We were at that particular camp when the Te_Araroa_earthquake struck in September. It woke me up. Automatically, I put on the radio,...RNZ...and had the pleasure (under the guise of performing a public service) of going around and waking the other campers and informing them of the tsunami warning.

    Waikato, or on the road • Since Apr 2014 • 1344 posts Report Reply

  • steven crawford,

    Just got an email from the high school about the road blockages here around Wellington. There are children at school ( not ours ) that will be stuck north of Paekakariki. The options offered for the school children was to ether stay at a friends house or at the marae.

    “The marae”, that’s now mainstream - the recomended safe place, when nature gets all hoha.

    Atlantis • Since Nov 2006 • 4414 posts Report Reply

  • Rosemary McDonald,

    Whew! Thank god!!!!

    The Cows are safe!!!

    It was very near the end of all things...

    "It's done." "Yes, Mr Frodo, it's over now."

    Waikato, or on the road • Since Apr 2014 • 1344 posts Report Reply

  • steven crawford, in reply to Ian Dalziel,

    Is that the substation near Paekakariki?

    This one is at Pautahanui, which is right across the road from Transmition gully HQ.

    Atlantis • Since Nov 2006 • 4414 posts Report Reply

  • izogi, in reply to Rosemary McDonald,

    Readers of BBC News, the Melbourne Age and the Sydney Morning Herald will also be very relieved.

    Wellington • Since Jan 2007 • 1139 posts Report Reply

  • Farmer Green,

    The take- home from this event is slowly sinking in now that we are up and running sort of . . . viz. that had this been the big one - the 8.5 + Richter on the Alpine Fault - the country is totally unprepared, and within a week or so chaos would have ensued.
    And this is from someone engaged in "sustainable " agriculture ! Ha!
    Sure , we could have continued food production for a month, but after that it was going to be paleo diet for everybody.

    Here we have backup generation, and backup generators for the backup generators. We also have solar but that is barely useful in the Big One.
    The fact is that when the diesel runs out we are down to coal while we cut down the trees and wait for them to be dry enough to burn. Then we could get maybe a year or so of continuity, if everything else was working which it would not be .
    Just imagine a few hydro dams are damaged, or the Cook Strait links.
    Throw in the administrative incompetence at every level . . . it's quite a disturbing picture.
    Genesis Energy made it virtually impossible to report faults . . . they would not log faults. There were pole fuses and transformer fuses blown all over the Manawatu , as a result of power lines touching. The lines company could not fix them because they did not know where they were . . . it was random . . . and the customers were not permitted to tell them ... far canal :-)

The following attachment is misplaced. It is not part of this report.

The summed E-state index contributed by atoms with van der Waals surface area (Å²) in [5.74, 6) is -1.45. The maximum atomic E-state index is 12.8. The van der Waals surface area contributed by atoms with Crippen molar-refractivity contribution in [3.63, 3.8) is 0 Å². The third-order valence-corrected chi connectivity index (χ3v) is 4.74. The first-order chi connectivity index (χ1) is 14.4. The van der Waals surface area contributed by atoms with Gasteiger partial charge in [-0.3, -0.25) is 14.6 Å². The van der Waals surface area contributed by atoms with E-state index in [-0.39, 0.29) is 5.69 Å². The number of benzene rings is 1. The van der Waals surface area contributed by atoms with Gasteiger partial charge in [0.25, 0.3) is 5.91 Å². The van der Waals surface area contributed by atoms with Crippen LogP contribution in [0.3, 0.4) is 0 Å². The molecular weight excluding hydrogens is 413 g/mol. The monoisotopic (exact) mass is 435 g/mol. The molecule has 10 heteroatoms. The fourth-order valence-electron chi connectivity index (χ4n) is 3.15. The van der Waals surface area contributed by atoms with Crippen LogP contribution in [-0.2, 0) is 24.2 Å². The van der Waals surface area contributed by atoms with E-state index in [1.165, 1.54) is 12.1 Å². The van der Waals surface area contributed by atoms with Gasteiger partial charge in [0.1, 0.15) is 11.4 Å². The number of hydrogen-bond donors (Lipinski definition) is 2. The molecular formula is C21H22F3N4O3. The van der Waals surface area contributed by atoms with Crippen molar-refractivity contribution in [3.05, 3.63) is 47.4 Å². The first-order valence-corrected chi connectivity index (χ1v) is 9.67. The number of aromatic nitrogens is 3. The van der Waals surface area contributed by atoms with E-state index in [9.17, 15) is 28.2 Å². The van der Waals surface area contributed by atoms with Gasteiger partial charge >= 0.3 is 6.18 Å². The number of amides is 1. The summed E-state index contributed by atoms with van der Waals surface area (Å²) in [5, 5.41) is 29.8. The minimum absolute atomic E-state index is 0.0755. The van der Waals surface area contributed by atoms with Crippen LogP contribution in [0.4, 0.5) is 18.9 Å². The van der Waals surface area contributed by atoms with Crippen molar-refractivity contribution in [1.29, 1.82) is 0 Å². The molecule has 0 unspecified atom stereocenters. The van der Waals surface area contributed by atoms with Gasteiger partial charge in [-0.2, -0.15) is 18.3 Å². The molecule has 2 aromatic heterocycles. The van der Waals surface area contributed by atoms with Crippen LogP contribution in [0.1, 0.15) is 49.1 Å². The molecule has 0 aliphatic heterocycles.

We eventually crashed through the walls that Genesis had erected, and got a transformer fuse replaced (a 5 minute job) 30 hours after it blew and took out 4 ICPs, including the cowshed and the main farm water supply as well as all the comms. (which were already down because underground phone lines were ripped) and two other locations on the same transformer.
    There is no fibre here , even though we are in P.N. city and internet is copper wire. If the cell phone towers had generators but diesel was unavailable, then we were down to our two -way handsets for as long as we could recharge batteries. After that shouting would be necessary.
    Not even worth thinking about the cities.
    The country definitely dodged a bullet this time . Next time . . . ?

    Lower North Island • Since Nov 2012 • 776 posts Report Reply

  • william blake, in reply to Farmer Green,

    From generation zero to generation backup.

    Since Mar 2010 • 380 posts Report Reply

  • Ian Dalziel, in reply to Farmer Green,

    The take- home from this event is slowly sinking in now that we are up and running sort of . . . viz. that had this been the big one – the 8.5 + Richter on the Alpine Fault – the country is totally unprepared, and within a week or so chaos would have ensued.
    .... Here we have backup generation, and backup generators for the backup generators. We also have solar but that is barely useful in the Big One.

    As these ‘off the grid’ eco- tourist lodge owners have found, preparation is only part of the equation…

    OFF THE GRID – LITERALLY
    Niky McArthur was on the verge of tears as she talked about the state of her ecotourism business, Kaikoura Wilderness, which is located in a remote valley north of Kaikoura.
    “I always thought that whatever was happening in the world we’d be self sufficient up there,” she said.
    Monday morning’s earthquake had crippled the “off the grid” Puhi Puhi Rd business, which offered accommodation and guided walks.
    Battery banks powering the lodge were destroyed, gas bottles tipped over and water tanks cracked.
    The road to the site was impassable and likely would be for many months.
    “I’m not sure if I’m going to cry or not. I’m quite shell-shocked. We won’t be able to run a business for [at least] six months. It’s going to have a devastating effect.”

    (my bolding)

    source: http://www.stuff.co.nz/national/86460484/stranded-kaikoura-residents-offered-flights-out-but-weather-could-hamper-evacuations

    Christchurch • Since Dec 2006 • 7944 posts Report Reply

  • Rosemary McDonald, in reply to Farmer Green,